Like the Young brothers, Bon was born in Scotland prior to his family’s decision to emigrate to Australia. He was 28 when he joined AC/DC, seven and nine years older than Malcolm and Angus respectively, and he’d already fronted a number of bands (The Spektors and The Valentines) without ever genuinely tasting major-league success.
His next band, Fraternity, were what Malcolm refers to as “a hippy-dippy band” whose whimsical musical style was at odds with what he describes as Bon’s “sock-it-to-’em attitude”. The frontman had also toured the UK with Fraternity, but the band had failed to find an audience there, forcing him to return to Australia. Back home, he secured a job at a fertiliser plant and joined the country-rock act The Mount Lofty Rangers, only to leave during a heated argument during a rehearsal.
Initially, Bon was reluctant to join AC/DC due to the age difference between him and the rest of the band, thinking his day job presented him a greater sense of security. But, having watched them play shows, he was also acutely aware of the chemistry that existed between the brothers. Hit by a moment of realisation, he understood that AC/DC offered him one last shot at a career in music, and when the brothers and Bon moved into a communal band house in Lansdowne Road, Melbourne, he ensured they knuckled down to work.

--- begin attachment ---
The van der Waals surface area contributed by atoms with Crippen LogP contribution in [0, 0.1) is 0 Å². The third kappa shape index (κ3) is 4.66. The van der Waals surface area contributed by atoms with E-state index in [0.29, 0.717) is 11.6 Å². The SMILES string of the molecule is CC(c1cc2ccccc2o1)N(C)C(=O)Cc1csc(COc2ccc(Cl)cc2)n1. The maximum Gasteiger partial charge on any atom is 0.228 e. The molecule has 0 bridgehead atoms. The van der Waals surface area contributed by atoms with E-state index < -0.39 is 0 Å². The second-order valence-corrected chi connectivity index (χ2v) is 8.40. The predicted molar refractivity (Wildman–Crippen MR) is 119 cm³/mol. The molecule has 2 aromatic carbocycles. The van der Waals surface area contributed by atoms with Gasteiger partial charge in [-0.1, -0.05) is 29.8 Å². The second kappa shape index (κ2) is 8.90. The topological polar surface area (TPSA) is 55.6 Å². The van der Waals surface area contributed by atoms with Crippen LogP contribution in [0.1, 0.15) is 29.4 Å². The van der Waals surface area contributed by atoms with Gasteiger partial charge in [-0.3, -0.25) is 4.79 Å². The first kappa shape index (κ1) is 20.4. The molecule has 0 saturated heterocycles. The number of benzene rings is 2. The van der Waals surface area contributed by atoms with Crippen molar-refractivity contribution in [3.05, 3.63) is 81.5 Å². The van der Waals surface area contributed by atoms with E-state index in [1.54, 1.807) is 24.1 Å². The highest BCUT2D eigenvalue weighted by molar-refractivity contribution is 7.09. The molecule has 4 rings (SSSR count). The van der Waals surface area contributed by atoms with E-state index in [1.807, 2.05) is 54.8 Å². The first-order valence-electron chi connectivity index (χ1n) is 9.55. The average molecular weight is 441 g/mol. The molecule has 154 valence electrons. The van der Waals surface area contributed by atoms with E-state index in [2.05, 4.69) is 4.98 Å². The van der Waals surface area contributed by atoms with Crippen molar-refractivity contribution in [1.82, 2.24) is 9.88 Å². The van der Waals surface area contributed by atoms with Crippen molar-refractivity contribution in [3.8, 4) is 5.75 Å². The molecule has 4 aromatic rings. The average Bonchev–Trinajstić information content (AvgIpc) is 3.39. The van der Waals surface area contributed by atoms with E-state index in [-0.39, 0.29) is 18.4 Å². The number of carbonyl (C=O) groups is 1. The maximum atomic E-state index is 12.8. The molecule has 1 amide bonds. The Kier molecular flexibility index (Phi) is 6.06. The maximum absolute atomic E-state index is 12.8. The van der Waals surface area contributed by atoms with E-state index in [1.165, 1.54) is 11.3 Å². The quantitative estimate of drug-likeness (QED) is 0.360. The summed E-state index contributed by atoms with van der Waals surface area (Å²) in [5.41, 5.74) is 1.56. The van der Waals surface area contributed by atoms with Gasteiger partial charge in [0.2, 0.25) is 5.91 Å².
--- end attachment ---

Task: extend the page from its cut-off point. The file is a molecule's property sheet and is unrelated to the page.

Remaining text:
“Bon would be the first one up in the morning, no matter what state he went to bed in,” says Malcolm. “You’d get a cup of coffee by your bed. ‘Come on, time to get up and get into practice.’ He was driving us on a lot.”
“When it came to rock’n’roll, he was always deadly serious. He’d be the first to tell you, ‘No, that’s not working,’ or, ‘Go away and write something,’” adds Angus. “Sometimes he’d get stuck and he’d go down to a club for the night and get wasted but, as Mal said, he was there first thing in the morning, putting these lyrics together.”
Bon’s enthusiasm was evident as the fledgling band – completed by drummer Phil Rudd and bass player Mark Evans, who also both joined in late ’75 to stabilise the line-up – sought to carve out their own niche and create a sound that could see them break out of Australia in a way that fellow local hard rock heroes like the Coloured Balls and Billy Thorpe And The Aztecs had failed to do.
It was this sense of ambition that would drive them on and which Malcolm in particular would adhere to, instilling a constant sense of discipline into the ’DC setup that was a tight as the rigour he displayed as the band’s rhythm guitar player.